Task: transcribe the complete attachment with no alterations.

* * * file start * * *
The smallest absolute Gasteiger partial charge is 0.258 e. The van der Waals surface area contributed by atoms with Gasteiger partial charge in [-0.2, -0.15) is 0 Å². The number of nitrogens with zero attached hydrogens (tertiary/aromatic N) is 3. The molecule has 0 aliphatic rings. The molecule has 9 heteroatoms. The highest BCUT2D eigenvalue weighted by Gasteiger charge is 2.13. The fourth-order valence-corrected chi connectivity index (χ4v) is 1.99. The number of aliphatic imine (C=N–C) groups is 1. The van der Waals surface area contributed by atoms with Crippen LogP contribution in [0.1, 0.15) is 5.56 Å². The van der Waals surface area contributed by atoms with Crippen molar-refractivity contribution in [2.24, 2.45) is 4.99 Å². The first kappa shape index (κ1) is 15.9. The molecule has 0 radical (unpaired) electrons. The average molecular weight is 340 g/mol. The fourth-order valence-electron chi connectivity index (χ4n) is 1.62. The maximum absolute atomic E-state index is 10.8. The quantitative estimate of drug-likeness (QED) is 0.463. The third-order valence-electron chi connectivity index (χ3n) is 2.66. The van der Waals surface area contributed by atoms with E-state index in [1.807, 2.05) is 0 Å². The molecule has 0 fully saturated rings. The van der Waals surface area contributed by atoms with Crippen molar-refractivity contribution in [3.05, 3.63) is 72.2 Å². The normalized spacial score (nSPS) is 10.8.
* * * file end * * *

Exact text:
The smallest absolute Gasteiger partial charge is 0.258 e. The van der Waals surface area contributed by atoms with Gasteiger partial charge in [-0.2, -0.15) is 0 Å². The number of nitrogens with zero attached hydrogens (tertiary/aromatic N) is 3. The molecule has 0 aliphatic rings. The molecule has 9 heteroatoms. The highest BCUT2D eigenvalue weighted by Gasteiger charge is 2.13. The fourth-order valence-corrected chi connectivity index (χ4v) is 1.99. The number of aliphatic imine (C=N–C) groups is 1. The van der Waals surface area contributed by atoms with Crippen LogP contribution in [0.1, 0.15) is 5.56 Å². The van der Waals surface area contributed by atoms with Crippen molar-refractivity contribution in [2.24, 2.45) is 4.99 Å². The first kappa shape index (κ1) is 15.9. The molecule has 0 radical (unpaired) electrons. The average molecular weight is 340 g/mol. The fourth-order valence-electron chi connectivity index (χ4n) is 1.62. The maximum absolute atomic E-state index is 10.8. The quantitative estimate of drug-likeness (QED) is 0.463. The third-order valence-electron chi connectivity index (χ3n) is 2.66. The van der Waals surface area contributed by atoms with E-state index in [1.807, 2.05) is 0 Å². The molecule has 0 fully saturated rings. The van der Waals surface area contributed by atoms with Crippen molar-refractivity contribution in [3.05, 3.63) is 72.2 Å². The normalized spacial score (nSPS) is 10.8.